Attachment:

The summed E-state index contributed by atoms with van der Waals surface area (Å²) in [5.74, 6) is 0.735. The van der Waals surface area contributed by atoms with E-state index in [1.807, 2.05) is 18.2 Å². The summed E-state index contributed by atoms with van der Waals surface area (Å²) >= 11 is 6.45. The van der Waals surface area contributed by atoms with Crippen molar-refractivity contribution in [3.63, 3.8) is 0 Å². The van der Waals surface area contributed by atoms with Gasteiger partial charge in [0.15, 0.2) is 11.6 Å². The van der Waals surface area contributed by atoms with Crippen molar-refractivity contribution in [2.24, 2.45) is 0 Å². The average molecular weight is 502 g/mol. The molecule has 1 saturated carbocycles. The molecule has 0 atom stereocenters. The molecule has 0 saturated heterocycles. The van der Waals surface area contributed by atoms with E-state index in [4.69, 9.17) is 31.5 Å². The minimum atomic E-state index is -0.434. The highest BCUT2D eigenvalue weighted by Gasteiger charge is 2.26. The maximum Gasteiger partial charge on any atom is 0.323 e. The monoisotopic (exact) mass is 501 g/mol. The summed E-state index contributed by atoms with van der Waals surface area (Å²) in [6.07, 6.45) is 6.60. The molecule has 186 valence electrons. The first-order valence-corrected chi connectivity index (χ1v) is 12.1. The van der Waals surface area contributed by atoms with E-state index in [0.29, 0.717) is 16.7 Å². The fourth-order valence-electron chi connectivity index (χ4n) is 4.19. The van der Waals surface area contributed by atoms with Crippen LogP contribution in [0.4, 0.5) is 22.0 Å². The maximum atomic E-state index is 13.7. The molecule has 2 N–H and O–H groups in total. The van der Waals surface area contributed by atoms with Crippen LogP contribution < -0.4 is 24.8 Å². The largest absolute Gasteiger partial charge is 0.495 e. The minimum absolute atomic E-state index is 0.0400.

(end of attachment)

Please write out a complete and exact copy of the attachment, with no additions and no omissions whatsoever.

The summed E-state index contributed by atoms with van der Waals surface area (Å²) in [5.74, 6) is 0.735. The van der Waals surface area contributed by atoms with E-state index in [1.807, 2.05) is 18.2 Å². The summed E-state index contributed by atoms with van der Waals surface area (Å²) >= 11 is 6.45. The van der Waals surface area contributed by atoms with Crippen molar-refractivity contribution in [3.63, 3.8) is 0 Å². The van der Waals surface area contributed by atoms with Gasteiger partial charge in [0.15, 0.2) is 11.6 Å². The van der Waals surface area contributed by atoms with Crippen molar-refractivity contribution in [2.24, 2.45) is 0 Å². The average molecular weight is 502 g/mol. The molecule has 1 saturated carbocycles. The molecule has 0 atom stereocenters. The molecule has 0 saturated heterocycles. The van der Waals surface area contributed by atoms with E-state index in [4.69, 9.17) is 31.5 Å². The minimum atomic E-state index is -0.434. The highest BCUT2D eigenvalue weighted by Gasteiger charge is 2.26. The maximum Gasteiger partial charge on any atom is 0.323 e. The monoisotopic (exact) mass is 501 g/mol. The summed E-state index contributed by atoms with van der Waals surface area (Å²) in [6.07, 6.45) is 6.60. The molecule has 186 valence electrons. The first-order valence-corrected chi connectivity index (χ1v) is 12.1. The van der Waals surface area contributed by atoms with E-state index in [0.29, 0.717) is 16.7 Å². The fourth-order valence-electron chi connectivity index (χ4n) is 4.19. The van der Waals surface area contributed by atoms with Crippen LogP contribution in [0.4, 0.5) is 22.0 Å². The maximum atomic E-state index is 13.7. The molecule has 2 N–H and O–H groups in total. The van der Waals surface area contributed by atoms with Crippen LogP contribution < -0.4 is 24.8 Å². The largest absolute Gasteiger partial charge is 0.495 e. The minimum absolute atomic E-state index is 0.0400.